The decline or collapse of the monarchy is not good for anyone, including the ruling party. For over 20 years, Cambodian politics has been characterised by fierce and often violent competition between government and opposition. Political deadlock is constant. But Cambodia has muddled through, mainly because King Sihanouk — the ‘Father of National Reconciliation’ — helped mediate.

What will happen now he is gone? For example both the Cambodian People’s Party (CPP) and the Cambodian National Rescue Party (CNRP) claimed victory in parliamentary elections in July 2013. In protest against the electoral result, the CNRP vowed to hold massive demonstrations nationwide, while the CPP deployed troops and heavily armoured vehicles into the capital city to prevent any possible clashes. A peaceful solution remains elusive. Both parties and the people still expect King Sihamoni to intervene. It is clear that the monarchy remains an integral part of Cambodia’s conflict resolution mechanism.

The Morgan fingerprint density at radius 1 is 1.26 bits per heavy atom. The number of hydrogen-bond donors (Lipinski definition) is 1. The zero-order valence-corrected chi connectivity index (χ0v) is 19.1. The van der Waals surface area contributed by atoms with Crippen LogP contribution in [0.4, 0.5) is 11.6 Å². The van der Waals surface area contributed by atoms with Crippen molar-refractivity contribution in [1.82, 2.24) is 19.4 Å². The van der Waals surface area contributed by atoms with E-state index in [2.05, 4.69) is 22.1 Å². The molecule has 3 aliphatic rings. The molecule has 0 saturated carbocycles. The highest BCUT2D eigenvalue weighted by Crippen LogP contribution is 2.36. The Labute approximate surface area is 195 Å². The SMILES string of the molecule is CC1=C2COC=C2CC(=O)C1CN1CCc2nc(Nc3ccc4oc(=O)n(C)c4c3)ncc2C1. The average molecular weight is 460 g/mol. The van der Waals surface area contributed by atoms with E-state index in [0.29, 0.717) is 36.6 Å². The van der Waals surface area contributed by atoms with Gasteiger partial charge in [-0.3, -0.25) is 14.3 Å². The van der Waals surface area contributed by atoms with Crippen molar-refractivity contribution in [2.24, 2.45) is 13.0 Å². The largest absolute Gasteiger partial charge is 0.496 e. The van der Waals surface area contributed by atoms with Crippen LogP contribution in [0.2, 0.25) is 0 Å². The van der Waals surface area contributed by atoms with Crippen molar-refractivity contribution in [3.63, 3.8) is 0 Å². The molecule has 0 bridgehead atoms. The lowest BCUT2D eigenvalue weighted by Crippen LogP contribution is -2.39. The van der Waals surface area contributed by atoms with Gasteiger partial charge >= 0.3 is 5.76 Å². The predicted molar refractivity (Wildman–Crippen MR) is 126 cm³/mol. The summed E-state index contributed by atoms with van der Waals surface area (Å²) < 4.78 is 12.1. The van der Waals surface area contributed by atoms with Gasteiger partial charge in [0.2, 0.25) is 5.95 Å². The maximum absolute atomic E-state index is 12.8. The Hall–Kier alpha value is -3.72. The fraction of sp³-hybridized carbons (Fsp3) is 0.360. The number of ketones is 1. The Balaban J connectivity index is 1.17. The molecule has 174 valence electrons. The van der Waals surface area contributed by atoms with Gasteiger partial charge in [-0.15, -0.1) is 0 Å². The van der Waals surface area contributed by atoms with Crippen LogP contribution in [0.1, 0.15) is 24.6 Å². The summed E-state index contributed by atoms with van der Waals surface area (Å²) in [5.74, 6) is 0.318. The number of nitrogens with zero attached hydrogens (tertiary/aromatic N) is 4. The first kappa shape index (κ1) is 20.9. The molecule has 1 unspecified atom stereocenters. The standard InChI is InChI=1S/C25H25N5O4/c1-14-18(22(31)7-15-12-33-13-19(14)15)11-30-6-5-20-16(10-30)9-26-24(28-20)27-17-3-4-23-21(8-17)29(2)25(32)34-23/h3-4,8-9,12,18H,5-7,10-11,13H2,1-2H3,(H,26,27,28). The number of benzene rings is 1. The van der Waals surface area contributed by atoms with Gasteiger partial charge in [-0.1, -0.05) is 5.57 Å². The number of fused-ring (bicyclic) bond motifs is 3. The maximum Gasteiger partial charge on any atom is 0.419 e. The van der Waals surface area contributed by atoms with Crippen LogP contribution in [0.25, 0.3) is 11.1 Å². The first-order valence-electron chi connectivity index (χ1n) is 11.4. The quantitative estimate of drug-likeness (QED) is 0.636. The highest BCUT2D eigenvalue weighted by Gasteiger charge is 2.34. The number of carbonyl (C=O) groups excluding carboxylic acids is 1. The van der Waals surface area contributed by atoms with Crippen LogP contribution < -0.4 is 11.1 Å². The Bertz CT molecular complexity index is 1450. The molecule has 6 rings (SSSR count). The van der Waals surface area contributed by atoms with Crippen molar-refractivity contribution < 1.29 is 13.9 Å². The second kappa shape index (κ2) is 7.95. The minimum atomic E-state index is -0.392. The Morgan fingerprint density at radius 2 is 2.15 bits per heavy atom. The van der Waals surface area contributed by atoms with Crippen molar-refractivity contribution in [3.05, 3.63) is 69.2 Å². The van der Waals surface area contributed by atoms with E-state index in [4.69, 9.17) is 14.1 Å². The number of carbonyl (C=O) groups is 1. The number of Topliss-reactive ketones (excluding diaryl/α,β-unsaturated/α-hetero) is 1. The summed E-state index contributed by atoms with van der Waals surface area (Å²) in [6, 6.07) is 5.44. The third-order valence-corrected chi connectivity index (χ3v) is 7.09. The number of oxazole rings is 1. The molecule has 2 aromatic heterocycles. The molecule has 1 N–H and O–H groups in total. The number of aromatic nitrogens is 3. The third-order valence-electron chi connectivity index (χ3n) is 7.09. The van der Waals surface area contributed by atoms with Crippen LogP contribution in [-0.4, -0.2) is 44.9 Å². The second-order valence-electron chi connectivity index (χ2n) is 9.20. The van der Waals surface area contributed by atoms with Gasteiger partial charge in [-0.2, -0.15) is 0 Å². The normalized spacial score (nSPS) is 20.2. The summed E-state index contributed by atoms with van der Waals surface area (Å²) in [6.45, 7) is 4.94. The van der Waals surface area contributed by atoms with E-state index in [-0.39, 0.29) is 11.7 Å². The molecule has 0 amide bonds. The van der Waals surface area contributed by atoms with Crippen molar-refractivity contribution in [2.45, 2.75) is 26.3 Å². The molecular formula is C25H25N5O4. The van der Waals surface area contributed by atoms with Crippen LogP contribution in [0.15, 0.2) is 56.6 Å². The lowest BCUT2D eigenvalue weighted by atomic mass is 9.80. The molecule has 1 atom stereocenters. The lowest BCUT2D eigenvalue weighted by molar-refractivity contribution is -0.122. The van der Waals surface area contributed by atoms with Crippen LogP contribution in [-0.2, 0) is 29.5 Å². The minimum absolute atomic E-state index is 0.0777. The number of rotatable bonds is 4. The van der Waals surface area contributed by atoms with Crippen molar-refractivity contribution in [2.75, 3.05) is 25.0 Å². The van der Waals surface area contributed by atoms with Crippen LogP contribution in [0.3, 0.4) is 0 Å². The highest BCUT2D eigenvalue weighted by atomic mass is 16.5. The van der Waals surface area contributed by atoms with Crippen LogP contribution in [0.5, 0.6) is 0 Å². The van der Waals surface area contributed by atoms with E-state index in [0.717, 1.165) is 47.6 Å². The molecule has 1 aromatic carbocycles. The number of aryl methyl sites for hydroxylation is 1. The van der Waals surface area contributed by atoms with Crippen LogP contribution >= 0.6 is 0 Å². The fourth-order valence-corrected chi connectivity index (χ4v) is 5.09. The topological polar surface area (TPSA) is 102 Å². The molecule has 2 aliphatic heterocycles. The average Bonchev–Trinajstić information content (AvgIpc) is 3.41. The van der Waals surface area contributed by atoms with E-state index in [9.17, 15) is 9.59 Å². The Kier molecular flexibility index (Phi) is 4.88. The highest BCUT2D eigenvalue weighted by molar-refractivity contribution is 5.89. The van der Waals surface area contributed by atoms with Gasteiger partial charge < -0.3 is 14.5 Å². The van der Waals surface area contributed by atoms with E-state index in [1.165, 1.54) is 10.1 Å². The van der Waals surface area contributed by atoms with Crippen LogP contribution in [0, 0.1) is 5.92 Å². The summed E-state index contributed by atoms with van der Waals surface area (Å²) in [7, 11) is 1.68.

Cambodian politics has become a zero-sum game; the public, too, is politically divided. Conflict and stalemate will be the reality of Cambodian politics for years to come. It is almost impossible to assume that these problems can be sorted out smoothly and peacefully without the help of a strong, popular monarchy. Government institutions are not ready to arbitrate electoral conflicts independently.

The monarchy can help ensure stability, security and peace in Cambodia, but only if the King remains neutral. If he is seen to side with either the CPP or the CNRP, he will lose credibility and legitimacy in the public eyes. Both political parties must refrain from politicising the monarchy. It is possible to convince the people to accept a more passive and ceremonial monarchy as stipulated in the Constitution. Moreover, the King and members of the royal family must reach out to as many people as possible through both traditional media outlets and social media like Facebook and Twitter. The modern monarchy must be more engaging, adaptive and innovative if it wants to survive Cambodia’s tumultuous politics. The era of the God King is well and truly over.

Phoak Kung is a PhD Candidate in the Department of Politics and International Studies, the University of Warwick.

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Key Issues, Market

Hun Sen stands firm on election results

Author: Vannarith Chheang, Cambodian Institute for Cooperation and Peace

After 25 years of experimenting with general elections, the Cambodian people have come to embrace a more democratic value set, and they are demanding greater respect for human rights and dignity.